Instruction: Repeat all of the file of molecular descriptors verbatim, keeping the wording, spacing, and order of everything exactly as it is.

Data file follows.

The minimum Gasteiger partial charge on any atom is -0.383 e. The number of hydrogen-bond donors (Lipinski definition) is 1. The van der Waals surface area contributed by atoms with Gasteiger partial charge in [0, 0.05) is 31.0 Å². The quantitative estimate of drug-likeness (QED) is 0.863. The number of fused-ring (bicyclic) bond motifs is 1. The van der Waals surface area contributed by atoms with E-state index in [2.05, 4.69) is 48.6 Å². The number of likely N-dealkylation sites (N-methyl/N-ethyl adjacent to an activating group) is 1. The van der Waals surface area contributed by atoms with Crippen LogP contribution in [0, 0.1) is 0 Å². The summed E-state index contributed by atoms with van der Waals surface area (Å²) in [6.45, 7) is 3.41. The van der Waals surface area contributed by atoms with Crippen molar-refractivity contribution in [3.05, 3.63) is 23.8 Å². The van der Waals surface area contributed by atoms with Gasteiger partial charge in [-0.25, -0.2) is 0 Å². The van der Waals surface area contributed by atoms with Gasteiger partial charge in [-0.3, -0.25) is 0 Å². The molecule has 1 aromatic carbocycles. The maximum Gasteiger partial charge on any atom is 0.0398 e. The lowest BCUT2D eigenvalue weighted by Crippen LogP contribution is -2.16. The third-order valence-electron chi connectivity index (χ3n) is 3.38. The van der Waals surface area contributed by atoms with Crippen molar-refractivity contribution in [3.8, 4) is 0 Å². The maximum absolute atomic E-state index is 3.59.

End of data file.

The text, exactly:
The minimum Gasteiger partial charge on any atom is -0.383 e. The number of hydrogen-bond donors (Lipinski definition) is 1. The van der Waals surface area contributed by atoms with Gasteiger partial charge in [0, 0.05) is 31.0 Å². The quantitative estimate of drug-likeness (QED) is 0.863. The number of fused-ring (bicyclic) bond motifs is 1. The van der Waals surface area contributed by atoms with E-state index in [2.05, 4.69) is 48.6 Å². The number of likely N-dealkylation sites (N-methyl/N-ethyl adjacent to an activating group) is 1. The van der Waals surface area contributed by atoms with Crippen LogP contribution in [0, 0.1) is 0 Å². The summed E-state index contributed by atoms with van der Waals surface area (Å²) in [6.45, 7) is 3.41. The van der Waals surface area contributed by atoms with Crippen molar-refractivity contribution in [3.05, 3.63) is 23.8 Å². The van der Waals surface area contributed by atoms with Gasteiger partial charge in [-0.25, -0.2) is 0 Å². The van der Waals surface area contributed by atoms with Gasteiger partial charge in [-0.3, -0.25) is 0 Å². The molecule has 1 aromatic carbocycles. The maximum Gasteiger partial charge on any atom is 0.0398 e. The lowest BCUT2D eigenvalue weighted by Crippen LogP contribution is -2.16. The third-order valence-electron chi connectivity index (χ3n) is 3.38. The van der Waals surface area contributed by atoms with Crippen molar-refractivity contribution in [3.8, 4) is 0 Å². The maximum absolute atomic E-state index is 3.59.